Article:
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Russian Journal of Genetics

, Volume 41, Issue 10, pp 1088–1094 | Cite as

Secretion of Biologically Active Human Granulocyte Colony-Stimulating Factor (G-CSF) in Milk of Transgenic Mice

  • G. A. Dvoryanchikov
  • I. A. Serova
  • L. E. Andreeva
  • L. P. B. Dias
  • S. Azevedo
  • O. L. Serov
Molecular Genetics

Abstract

Two constructs were devised, containing the full-length gene of the human granulocyte colony-stimulating factor (G-CSF) fused with the 5′ and 3′ flanking promoter sequences of bovine alpha-S1-casein gene (CSN1S1). Both constructs contained a 1518-bp fragment that included exons 18 and 19 and 320 bp of the 3′ flanking region of bovine gene CSN1S1, but differed in size of the 5′ flanking sequences, which were of 721 bp, and exon 1 in construct pGCm1 and 2001 bp and exon 1 and intron 1 in construct pGCm2. With both constructs, transgenic mice were produced. The transgene expression was assessed using RT-PCR and immunochemically from the production of human G-CSF in milk of lactating females. Secretion of human G-CSF into the milk varied in a wide range, from 0.8 µg/ml to over 1 mg/ml, in mice with construct pGCm1 and was low (up to 60 µg/ml) or absent in mice with construct pGCm2. G-CSF glycosylation was incomplete in mice with transgene pGCm1 and complete in mice with pGCm2. G-CSF of transgenic mouse milk was shown to stimulate the formation and growth of granulocyte-containing colonies in human umbilical blood cell culture and be close or identical in physiological activity to the natural human G-CSF.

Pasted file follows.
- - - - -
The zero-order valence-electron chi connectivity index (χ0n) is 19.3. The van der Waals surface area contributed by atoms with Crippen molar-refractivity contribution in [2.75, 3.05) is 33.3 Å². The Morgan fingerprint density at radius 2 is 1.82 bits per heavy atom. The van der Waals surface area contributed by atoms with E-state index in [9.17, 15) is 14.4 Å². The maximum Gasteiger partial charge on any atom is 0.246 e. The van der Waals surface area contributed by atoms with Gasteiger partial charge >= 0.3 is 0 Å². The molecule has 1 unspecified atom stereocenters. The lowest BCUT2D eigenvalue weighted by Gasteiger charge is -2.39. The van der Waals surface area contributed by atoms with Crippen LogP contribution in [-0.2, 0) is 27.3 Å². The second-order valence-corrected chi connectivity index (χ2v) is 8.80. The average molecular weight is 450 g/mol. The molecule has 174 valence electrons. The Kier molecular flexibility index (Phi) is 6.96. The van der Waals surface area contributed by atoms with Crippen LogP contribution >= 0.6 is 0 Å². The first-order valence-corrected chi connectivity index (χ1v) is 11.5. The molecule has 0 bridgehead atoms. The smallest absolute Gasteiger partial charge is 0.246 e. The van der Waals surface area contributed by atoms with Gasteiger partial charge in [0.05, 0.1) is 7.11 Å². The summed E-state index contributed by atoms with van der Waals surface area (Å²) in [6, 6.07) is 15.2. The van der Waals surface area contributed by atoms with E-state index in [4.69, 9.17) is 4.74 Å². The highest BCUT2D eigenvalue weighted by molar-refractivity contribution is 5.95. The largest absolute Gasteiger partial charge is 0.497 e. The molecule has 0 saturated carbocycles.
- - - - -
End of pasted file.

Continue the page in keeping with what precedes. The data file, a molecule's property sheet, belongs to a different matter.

Keywords

Transgenic Mouse Flank Region Promoter Sequence Flank Sequence Lactate Female 
These keywords were added by machine and not by the authors. This process is experimental and the keywords may be updated as the learning algorithm improves.

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Copyright information

© MAIK "Nauka/Interperiodica" 2005

Authors and Affiliations

  • G. A. Dvoryanchikov
    • 1
  • I. A. Serova
    • 1
    • 2
  • L. E. Andreeva
    • 3
  • L. P. B. Dias
    • 1
  • S. Azevedo
    • 4
  • O. L. Serov
    • 2
  1. 1.Institute of Biophysics, Carlos Chagas FilhoFederal University of Rio de JaneiroRio de JaneiroBrazil
  2. 2.Institute of Cytology and GeneticsRussian Academy of SciencesNovosibirskRussia
  3. 3.Institute of Molecular GeneticsRussian Academy of SciencesMoscowRussia
  4. 4.Cellular BankUniversity Hospital Clemento Fraga Filho, Federal University of Rio de JaneiroRio de JaneiroBrazil

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